Michelangelo Visited in His Studio by Pope Julius II (1859) by the French painter Alexandre Cabanel (1823-1889). Here the great genius contemplating his impressive statues visited by the most important patron of arts. What would Cabanel say with that?

Friday, November 15, 2013

Against the Forces of Nature

Snow Storm: Hannibal and His Army Crossing the Alps (1812) by the British painter. Though Turner is mostly considered a landscape painter he did here kind of history painting. At least he mixes both genres. That Hannibal and his army are not simply decoration indicates the date of the painting. Turner saw parallels between Hannibal and Napoleon, and the historic Punic War between Rome and Carthage and the contemporary Napoleonic Wars between Britain and France. So history is important as a looking glass on modern events.

Friday, November 8, 2013

Sugary History

The Landing of William Penn by the American history painter Jean Leon Gerome Ferris (1863-1930). There are a lot of nice (schoolbook) details, all the different costumes, the Native Americans, the trapper, the soldier, dutch settlers etc. There is even the year of the landing on the building.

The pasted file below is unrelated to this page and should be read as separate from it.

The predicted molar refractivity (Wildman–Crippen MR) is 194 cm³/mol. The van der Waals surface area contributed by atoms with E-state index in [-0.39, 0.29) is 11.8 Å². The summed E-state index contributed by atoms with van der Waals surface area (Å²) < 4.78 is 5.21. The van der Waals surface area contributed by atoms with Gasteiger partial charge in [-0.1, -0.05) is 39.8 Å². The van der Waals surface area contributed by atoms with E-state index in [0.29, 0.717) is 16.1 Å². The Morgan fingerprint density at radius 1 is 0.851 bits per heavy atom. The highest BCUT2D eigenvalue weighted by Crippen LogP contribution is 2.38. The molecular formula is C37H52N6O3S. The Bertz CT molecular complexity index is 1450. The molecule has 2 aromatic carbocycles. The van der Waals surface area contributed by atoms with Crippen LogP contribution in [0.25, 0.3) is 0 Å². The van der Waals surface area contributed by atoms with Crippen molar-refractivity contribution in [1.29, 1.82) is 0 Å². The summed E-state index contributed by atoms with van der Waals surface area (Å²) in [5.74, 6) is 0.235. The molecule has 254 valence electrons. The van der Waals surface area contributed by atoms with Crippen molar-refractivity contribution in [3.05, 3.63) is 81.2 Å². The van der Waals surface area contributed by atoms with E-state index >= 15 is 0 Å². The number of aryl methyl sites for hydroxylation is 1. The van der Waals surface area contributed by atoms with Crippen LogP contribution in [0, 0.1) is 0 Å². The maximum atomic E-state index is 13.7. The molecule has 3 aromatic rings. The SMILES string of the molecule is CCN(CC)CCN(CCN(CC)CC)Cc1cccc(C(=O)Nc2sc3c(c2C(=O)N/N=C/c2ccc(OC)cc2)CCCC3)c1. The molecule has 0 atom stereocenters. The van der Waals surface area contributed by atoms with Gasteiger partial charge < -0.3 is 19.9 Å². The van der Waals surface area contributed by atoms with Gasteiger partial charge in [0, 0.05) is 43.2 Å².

Though it's sugary, too sweet, more like a costume ball.

Sunday, November 3, 2013

Gentlemens Pleasures

Gentlemens pleasures by the French artist Adolphe Alexandre Lesrel (1839-1929). Another of the typical Lesrel genre paintings. Normally settled in the 17th century where men dresses in Rembrandt costumes have even a better time as on Rembrandt's paintings.

Saturday, October 26, 2013

Somewhere and Somewhen

This exotic scenery is by the Austrian painter Rudolf Ernst (1854-1932). Ernst was a famous orientalist painters and did here something which looks a little historical. But I think it doesn't matter. He was alsways looking fpr the exotic, the strange. So it's more a kindof pre-fantasy painting.

Sunday, October 20, 2013

A Great Triumph

The disembarkment of Francis I in Valencia by the Spanish painter Ignacio Pinazo y Camarlench (1849-1916). The French king  Francis I was made a Spanish prisoner when he lost the battle of Pavia in 1525. Despite he is received like a king it was one of Spains greatest Triumphs. Maybe the painting  was meant as kindof consolation for all the later defeats.

Sunday, October 13, 2013

Victorian Girlie